Human Resources News & Insights

Intoxicated employee dies after holiday party: Is company liable for negligence?

If your company hosts a holiday party so employees can have some fun, can you be held legally responsible when a tragedy takes place because an employee had too much fun?

Was this guy fired for conduct, or in retaliation for filing complaint?

An employee who’s in hot water for violating company policy files a sexual harassment claim. After he’s fired, he sues for retaliation. Did he win?

Must firm allow employee to discuss his religion at work?

Just how much leeway does a manager get to discuss his religious beliefs in the workplace? Judging by a recent court ruling, a lot.

Do your managers know the FMLA ‘contact’ rule?

Usually, not returning a phone call is simply considered rude. Now a court ruling says it might also qualify as evidence of FMLA retaliation.

Did firm improperly handle case of the grieving mother?

Employees sue firms for a lot of perceived “mistreatment” these days. But here’s a case that illustrates the law doesn’t control behavior that’s merely uncivil and not discriminatory or harassing.

Is it OK to call older employee ‘Pops’ and ‘Old Man’?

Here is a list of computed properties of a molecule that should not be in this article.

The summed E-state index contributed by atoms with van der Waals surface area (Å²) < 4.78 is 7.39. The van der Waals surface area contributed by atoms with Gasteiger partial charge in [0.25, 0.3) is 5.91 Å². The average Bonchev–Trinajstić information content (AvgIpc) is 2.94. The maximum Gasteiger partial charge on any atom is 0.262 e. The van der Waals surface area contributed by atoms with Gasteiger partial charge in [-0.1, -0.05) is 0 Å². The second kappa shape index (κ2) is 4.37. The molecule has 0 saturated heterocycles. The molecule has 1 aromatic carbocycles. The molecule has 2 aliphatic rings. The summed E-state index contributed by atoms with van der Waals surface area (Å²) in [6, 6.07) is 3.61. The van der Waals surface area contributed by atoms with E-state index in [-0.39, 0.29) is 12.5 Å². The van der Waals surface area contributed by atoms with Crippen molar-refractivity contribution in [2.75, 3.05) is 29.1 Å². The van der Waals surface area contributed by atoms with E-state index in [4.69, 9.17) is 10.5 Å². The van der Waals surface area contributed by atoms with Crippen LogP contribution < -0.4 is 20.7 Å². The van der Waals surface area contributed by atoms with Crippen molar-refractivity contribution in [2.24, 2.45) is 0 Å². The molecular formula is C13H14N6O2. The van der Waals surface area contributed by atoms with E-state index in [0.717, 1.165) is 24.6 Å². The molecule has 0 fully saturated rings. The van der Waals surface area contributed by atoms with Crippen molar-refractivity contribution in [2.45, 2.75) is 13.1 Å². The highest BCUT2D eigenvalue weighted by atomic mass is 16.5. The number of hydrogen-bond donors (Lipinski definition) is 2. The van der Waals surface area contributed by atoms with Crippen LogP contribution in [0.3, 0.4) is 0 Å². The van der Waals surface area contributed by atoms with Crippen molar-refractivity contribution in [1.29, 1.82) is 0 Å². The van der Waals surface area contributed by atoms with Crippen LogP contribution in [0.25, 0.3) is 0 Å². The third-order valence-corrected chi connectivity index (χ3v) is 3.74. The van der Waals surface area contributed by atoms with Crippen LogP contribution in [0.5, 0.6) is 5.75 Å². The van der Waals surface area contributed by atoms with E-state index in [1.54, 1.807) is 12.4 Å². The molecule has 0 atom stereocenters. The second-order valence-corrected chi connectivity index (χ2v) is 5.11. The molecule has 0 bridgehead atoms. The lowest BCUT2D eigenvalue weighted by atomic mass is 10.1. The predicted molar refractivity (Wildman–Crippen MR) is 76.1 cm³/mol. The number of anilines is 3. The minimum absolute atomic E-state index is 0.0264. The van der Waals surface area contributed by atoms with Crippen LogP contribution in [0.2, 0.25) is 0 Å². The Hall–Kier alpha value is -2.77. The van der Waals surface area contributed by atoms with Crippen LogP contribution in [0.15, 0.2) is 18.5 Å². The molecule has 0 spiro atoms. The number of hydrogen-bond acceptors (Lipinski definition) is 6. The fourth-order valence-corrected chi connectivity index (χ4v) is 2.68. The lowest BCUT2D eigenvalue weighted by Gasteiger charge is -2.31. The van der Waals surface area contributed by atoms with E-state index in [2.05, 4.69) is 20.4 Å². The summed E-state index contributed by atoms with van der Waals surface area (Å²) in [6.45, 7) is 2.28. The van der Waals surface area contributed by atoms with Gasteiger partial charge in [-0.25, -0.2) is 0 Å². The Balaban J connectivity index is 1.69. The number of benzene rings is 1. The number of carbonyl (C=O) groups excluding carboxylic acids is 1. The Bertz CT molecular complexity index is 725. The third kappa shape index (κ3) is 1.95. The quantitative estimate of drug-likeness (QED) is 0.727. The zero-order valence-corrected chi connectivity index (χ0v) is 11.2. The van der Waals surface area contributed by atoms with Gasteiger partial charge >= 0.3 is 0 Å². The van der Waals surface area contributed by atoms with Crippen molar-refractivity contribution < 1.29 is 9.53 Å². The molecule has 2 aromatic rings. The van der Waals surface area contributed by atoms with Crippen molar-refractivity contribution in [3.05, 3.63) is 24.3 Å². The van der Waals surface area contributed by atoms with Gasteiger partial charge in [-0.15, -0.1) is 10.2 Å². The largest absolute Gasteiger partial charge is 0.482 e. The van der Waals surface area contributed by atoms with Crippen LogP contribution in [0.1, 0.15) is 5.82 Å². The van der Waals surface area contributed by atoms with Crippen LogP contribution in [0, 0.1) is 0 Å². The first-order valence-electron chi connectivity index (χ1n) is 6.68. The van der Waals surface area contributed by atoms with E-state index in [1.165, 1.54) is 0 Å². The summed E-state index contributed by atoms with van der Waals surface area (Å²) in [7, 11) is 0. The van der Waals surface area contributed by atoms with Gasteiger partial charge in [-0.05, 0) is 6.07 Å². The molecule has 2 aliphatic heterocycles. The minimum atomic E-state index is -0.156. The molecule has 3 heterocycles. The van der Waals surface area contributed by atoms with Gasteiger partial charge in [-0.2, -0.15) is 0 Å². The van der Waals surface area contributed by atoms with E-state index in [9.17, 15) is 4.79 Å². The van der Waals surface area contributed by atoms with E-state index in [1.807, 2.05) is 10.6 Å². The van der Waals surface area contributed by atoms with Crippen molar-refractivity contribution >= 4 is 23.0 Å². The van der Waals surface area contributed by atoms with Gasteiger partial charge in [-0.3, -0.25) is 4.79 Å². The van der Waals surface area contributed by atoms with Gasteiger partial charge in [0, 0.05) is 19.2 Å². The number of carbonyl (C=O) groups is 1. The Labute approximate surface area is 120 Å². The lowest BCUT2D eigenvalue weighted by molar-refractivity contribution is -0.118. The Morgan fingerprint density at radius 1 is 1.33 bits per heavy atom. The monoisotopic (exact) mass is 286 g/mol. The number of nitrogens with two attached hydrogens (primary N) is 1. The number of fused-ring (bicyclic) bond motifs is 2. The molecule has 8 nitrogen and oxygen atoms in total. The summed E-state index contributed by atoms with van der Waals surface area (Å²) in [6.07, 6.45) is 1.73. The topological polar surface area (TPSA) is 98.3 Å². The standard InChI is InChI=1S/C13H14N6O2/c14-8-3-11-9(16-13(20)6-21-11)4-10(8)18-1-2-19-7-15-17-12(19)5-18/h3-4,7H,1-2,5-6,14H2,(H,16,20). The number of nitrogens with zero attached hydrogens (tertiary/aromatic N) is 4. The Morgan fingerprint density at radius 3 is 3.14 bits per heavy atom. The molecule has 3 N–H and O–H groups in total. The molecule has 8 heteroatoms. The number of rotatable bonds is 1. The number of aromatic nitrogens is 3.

It’s certainly no secret that age bias claims are on the rise. So here’s a reminder to managers: Calling an older employee “pops” and “old man” — and harassing him to the point where he quits his job — might not work out that well in the long run.

FLSA nightmare: $88 OT mistake becomes federal case

Here’s a case that teaches us two things: 1) It pays to stay compliant with overtime regs, and 2) once an employee’s claim gets to court, astounding things can happen. And we don’t mean astounding in a good way.

Court dismisses 2 challenges to health reform law

In the contest to determine the constitutionality of the Obama healthcare reform law, the score is now one “yes,” one “no” and two “no decisions.”

Is PIP an ‘adverse employment action’?

Talk about no good deed going unpunished. An employee who’d been struggling in his job was put on a performance improvement plan — and then turned around and sued for age bias. Did the judge buy it?

EEOC gets slapped for ‘sue first, ask questions later’ tactic

In a decision sure to bring a smile to the faces of countless employers, a federal judge has ordered the EEOC to pay $2.6 million in legal fees and costs for the way it handled a decade-long lawsuit against an Ohio company.